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[Xmca-l] Re: dappled



:) will do.
I should have checked the dictionary before advertising my ignorance.
Dappled dates from c. 1400, before the verb, and was first applied to animals. Perish is old (13th century), but in connection with rubber (which is counted as a distinct meaning) from the 1860s.

Andy
------------------------------------------------------------------------
*Andy Blunden*
http://home.pacific.net.au/~andy/


Tom Richardson wrote:
How I wish Googlemail had a 'button' for 'Like' - for both of these posts -
Andy for a strange confusion but deep question and Rod for the sheerwit and
intelligence of a reply
Hey Ho
TomRichardson MiddlesbroughUK

On 25 November 2014 at 08:16, Rod Parker-Rees <R.Parker-Rees@plymouth.ac.uk>
wrote:

This is news to me. I would have thought that 'dappled' had many uses - 'a
dappled horse', 'the cloth was green, dappled with patches of blue'. You
could argue that these uses are metaphorical - borrowed from dappled light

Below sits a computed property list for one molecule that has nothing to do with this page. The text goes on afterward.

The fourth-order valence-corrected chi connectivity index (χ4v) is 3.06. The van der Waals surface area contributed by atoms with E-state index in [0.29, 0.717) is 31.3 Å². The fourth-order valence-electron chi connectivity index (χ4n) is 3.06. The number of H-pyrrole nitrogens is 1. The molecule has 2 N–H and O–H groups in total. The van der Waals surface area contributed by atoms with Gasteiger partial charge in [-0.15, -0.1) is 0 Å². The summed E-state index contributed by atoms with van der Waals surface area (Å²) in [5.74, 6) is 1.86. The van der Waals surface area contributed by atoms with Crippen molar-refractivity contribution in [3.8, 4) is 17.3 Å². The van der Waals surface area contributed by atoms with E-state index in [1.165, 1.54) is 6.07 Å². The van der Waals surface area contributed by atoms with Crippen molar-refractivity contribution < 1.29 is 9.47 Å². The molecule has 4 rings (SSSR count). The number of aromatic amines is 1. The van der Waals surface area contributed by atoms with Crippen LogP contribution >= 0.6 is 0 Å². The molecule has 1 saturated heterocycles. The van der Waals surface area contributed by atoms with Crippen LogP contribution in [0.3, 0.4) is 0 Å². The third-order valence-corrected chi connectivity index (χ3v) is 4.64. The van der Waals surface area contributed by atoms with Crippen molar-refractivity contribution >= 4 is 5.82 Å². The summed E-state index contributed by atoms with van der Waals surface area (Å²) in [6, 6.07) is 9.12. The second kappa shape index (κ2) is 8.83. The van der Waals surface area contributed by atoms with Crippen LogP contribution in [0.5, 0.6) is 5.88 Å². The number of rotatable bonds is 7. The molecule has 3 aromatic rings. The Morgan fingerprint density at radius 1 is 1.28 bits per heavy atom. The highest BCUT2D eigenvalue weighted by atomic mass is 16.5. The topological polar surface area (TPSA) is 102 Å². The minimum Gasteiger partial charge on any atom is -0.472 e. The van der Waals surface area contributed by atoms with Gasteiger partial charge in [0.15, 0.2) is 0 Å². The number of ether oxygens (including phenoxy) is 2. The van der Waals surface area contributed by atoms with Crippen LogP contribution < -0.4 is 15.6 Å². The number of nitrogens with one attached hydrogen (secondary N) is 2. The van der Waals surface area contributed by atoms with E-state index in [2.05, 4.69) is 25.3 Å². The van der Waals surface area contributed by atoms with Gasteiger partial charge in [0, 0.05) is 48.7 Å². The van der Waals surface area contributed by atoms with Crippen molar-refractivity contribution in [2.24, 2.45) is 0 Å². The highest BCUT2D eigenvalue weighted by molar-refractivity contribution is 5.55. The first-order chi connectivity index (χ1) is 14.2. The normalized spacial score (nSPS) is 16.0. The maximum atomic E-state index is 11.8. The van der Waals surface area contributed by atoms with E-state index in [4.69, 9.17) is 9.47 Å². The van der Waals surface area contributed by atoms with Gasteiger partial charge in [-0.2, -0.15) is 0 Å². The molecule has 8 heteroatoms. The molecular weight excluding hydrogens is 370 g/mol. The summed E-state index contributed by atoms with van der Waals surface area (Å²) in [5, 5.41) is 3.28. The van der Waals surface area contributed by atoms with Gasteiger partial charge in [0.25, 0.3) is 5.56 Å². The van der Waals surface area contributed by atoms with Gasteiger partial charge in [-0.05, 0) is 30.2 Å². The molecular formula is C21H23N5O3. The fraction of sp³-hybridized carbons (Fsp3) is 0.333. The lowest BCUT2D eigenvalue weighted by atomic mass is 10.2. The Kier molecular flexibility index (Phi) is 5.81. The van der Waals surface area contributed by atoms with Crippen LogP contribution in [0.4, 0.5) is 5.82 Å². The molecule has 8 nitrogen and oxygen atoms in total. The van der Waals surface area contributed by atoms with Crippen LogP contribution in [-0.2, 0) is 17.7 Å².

or dappled shade but you could also argue that the use in 'dappled shade'
is a borrowing from the description of a dappled horse.

Perished only applies to rubber! Perish the thought! People have perished,
ambitions have perished and here in Devon this morning it is perishing!

Rod

-----Original Message-----
From: xmca-l-bounces@mailman.ucsd.edu [mailto:
xmca-l-bounces@mailman.ucsd.edu] On Behalf Of Andy Blunden
Sent: 25 November 2014 07:01
To: eXtended Mind, Culture, Activity
Subject: [Xmca-l] dappled

I have a trivial question for the linguists on this list.
Do you have a word for words like "dappled" and "perished" (or dapple and
perish) which can describe only one thing (shade and rubber respectively)?

Andy
--
------------------------------------------------------------------------
*Andy Blunden*
http://home.pacific.net.au/~andy/

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